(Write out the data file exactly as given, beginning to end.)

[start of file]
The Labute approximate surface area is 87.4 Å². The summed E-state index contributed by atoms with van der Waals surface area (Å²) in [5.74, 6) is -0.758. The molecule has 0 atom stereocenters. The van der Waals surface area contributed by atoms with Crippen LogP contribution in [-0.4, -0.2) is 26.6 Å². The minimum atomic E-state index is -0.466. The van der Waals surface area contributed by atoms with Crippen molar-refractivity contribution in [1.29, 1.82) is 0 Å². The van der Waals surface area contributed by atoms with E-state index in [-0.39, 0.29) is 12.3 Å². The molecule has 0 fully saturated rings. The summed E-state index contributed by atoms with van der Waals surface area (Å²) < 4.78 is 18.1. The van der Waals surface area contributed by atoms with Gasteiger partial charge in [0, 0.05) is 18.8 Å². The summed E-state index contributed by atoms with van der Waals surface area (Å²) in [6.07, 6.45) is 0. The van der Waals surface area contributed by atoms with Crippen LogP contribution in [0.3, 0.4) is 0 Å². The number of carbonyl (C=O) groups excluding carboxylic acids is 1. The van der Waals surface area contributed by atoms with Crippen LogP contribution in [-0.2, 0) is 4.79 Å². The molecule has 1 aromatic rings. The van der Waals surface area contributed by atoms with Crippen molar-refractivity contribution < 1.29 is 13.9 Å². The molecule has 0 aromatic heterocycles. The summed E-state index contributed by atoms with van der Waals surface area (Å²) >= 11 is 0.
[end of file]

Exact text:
The Labute approximate surface area is 87.4 Å². The summed E-state index contributed by atoms with van der Waals surface area (Å²) in [5.74, 6) is -0.758. The molecule has 0 atom stereocenters. The van der Waals surface area contributed by atoms with Crippen LogP contribution in [-0.4, -0.2) is 26.6 Å². The minimum atomic E-state index is -0.466. The van der Waals surface area contributed by atoms with Crippen molar-refractivity contribution in [1.29, 1.82) is 0 Å². The van der Waals surface area contributed by atoms with E-state index in [-0.39, 0.29) is 12.3 Å². The molecule has 0 fully saturated rings. The summed E-state index contributed by atoms with van der Waals surface area (Å²) < 4.78 is 18.1. The van der Waals surface area contributed by atoms with Gasteiger partial charge in [0, 0.05) is 18.8 Å². The summed E-state index contributed by atoms with van der Waals surface area (Å²) in [6.07, 6.45) is 0. The van der Waals surface area contributed by atoms with Crippen LogP contribution in [0.3, 0.4) is 0 Å². The number of carbonyl (C=O) groups excluding carboxylic acids is 1. The van der Waals surface area contributed by atoms with Crippen LogP contribution in [-0.2, 0) is 4.79 Å². The molecule has 1 aromatic rings. The van der Waals surface area contributed by atoms with Crippen molar-refractivity contribution < 1.29 is 13.9 Å². The molecule has 0 aromatic heterocycles. The summed E-state index contributed by atoms with van der Waals surface area (Å²) >= 11 is 0.